Low Hanging Gravel: Let’s Fix the Walmart Truck Strip

About once every other month I ride up the Gail Ryba Bridge from the Bosque Trail to get west of the River and out into some points on the Westside. When I do, I try to remember to take a picture of this:

IMG_3703

I could make this a photo contest in which you have to guess where this is, but it would such an easy contest. So many of us ride this sidewalk, and besides you might read Better Burque and remember a photo of this same location back in September:

IMG_3292

Different truck, different sky, same gravel.

The first photo above was taken this past weekend, as John and I donned metaphorical explorer’s attire and discovered Burque’s “Northwest Passage.” Both photos show a generally representative amount of gravel on the sidewalk that, somewhat embarrassingly from a regional bike network standpoint, serves as “multi-use path” to get folks from the very nice Gail Ryba Bridge (bumpiness notwithstanding) to the equally embarrassing, but very frequently used, Coors Blvd. frontage road, underpass, frontage road combo of unfriendly non-motorized human transport.

For those unfamiliar with the area, here’s what it looks like:

walmart gravel

The very nice looking red “pin” is the frontage roads/Ouray underpass; the ugly red splotch is the general location of the gravel next to the Walmart.

While we as a community should really fix the entire stretch of Gail Ryba west through Coors to the I-40 Trail (the whole thing should have been fixed way back when the Coors/I-40 job was done in 2004, via a tunnel under Coors, or bike/ped bridge over it), we can certainly, and easily/inexpensively address this gravel problem next to the Walmart.

Except that we haven’t addressed this gravel problem next to the Walmart.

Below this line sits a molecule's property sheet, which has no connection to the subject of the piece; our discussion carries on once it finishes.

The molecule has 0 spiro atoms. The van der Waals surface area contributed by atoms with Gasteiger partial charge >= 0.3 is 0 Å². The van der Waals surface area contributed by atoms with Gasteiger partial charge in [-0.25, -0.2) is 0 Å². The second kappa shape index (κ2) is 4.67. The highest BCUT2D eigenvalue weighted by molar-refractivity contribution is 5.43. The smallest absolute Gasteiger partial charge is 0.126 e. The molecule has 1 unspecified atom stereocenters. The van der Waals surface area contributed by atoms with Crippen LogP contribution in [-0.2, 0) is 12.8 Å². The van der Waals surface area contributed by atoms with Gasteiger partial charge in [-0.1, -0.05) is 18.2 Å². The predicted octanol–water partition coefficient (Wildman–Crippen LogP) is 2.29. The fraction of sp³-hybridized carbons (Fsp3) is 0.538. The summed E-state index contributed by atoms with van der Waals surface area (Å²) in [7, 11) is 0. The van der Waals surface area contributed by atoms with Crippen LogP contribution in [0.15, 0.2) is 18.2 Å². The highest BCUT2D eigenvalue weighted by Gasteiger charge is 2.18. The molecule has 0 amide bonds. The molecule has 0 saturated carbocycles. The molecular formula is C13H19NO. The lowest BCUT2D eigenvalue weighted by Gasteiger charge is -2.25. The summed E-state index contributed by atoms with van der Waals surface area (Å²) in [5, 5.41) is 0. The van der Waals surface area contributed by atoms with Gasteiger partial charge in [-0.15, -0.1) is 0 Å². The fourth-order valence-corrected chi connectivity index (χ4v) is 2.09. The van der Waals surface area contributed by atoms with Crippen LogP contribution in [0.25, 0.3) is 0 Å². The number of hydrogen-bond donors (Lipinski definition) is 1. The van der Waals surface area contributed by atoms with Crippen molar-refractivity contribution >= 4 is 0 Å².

Having heard and talked with several folks about it in recent months, one big reason it’s still there is an overlap of public and private jurisdictions. Is this bit of gravelly sidewalk/faux multi-use path owned/maintained by:

  1. The State of New Mexico? (Coors Boulevard/NM-45 is a State road)
  2. The City of Albuquerque?
  3. Bernalillo County? (see below)
  4. Walmart?

There’s also the question of who actually would sweep the gravel is it is owned by the City. Would it be Parks & Recreation because it’s a de facto multi-use path? Or would it be Department of Municipal Development? Or is it some other City department that we don’t even know about?

To further illustrate the situation, here’s a screenshot of the CABQ ArcGIS parcel map (which is really cool, by the way) upon which I have tried to click precisely at the gravel spot:

walmart parcel

Unfortunately, you can’t tell precisely where I clicked to have the parcel info box appear to the left, but it was, quite polycentrically, right on that red line between Coors Blvd. and the Walmart (north of Miami Road NW).

We’re right on that red line, leaving us to once again invoke a concept/term we’ve been referring to quite at BB recently, as what we most certainly have here is a classic “polycentric governance” issue.

We also have a rather insignificant, yet seemingly so damn easy to fix gravel problem. So, to inexplicably quote Vladimir Lenin, “what is to be done?” BB proposes the following solution:

Make Walmart pave the strip of gravel from the existing parking lot pavement to the faux multi-use path.

Before we start dusting off our hands to celebrate a job well done, however, there is the simple matter of HOW we will make Walmart do this. Many options exists when dealing with a private enterprise in the retail industry, but things like boycotting Walmart seem a bit much, and, besides, many folks have been boycotting Walmart for decades without too much discernible impact.

No, I think we should just ask them, perhaps while holding bags of items purchased in easily identifiable Walmart grocery bags. BB volunteers to do the asking (sans bags, as I don’t really like shopping at Walmart much), but if any readers out there have already established contact with folks at Walmart, either at Coors/Ouray or Bentonville, Arkansas, feel free to beat me to the “ask.”

If you get a chance to do so, please pass along how it went and any time frames for having the paving work done (I’m optimistic). If interested, we at BB will proudly, loudly and prominently display your name and ebulliently espouse your eternal greatness for having achieved this monumental de-graveling.

Again inexplicably (mis)quoting communists, “we have nothing to lose but our gravel.”

 

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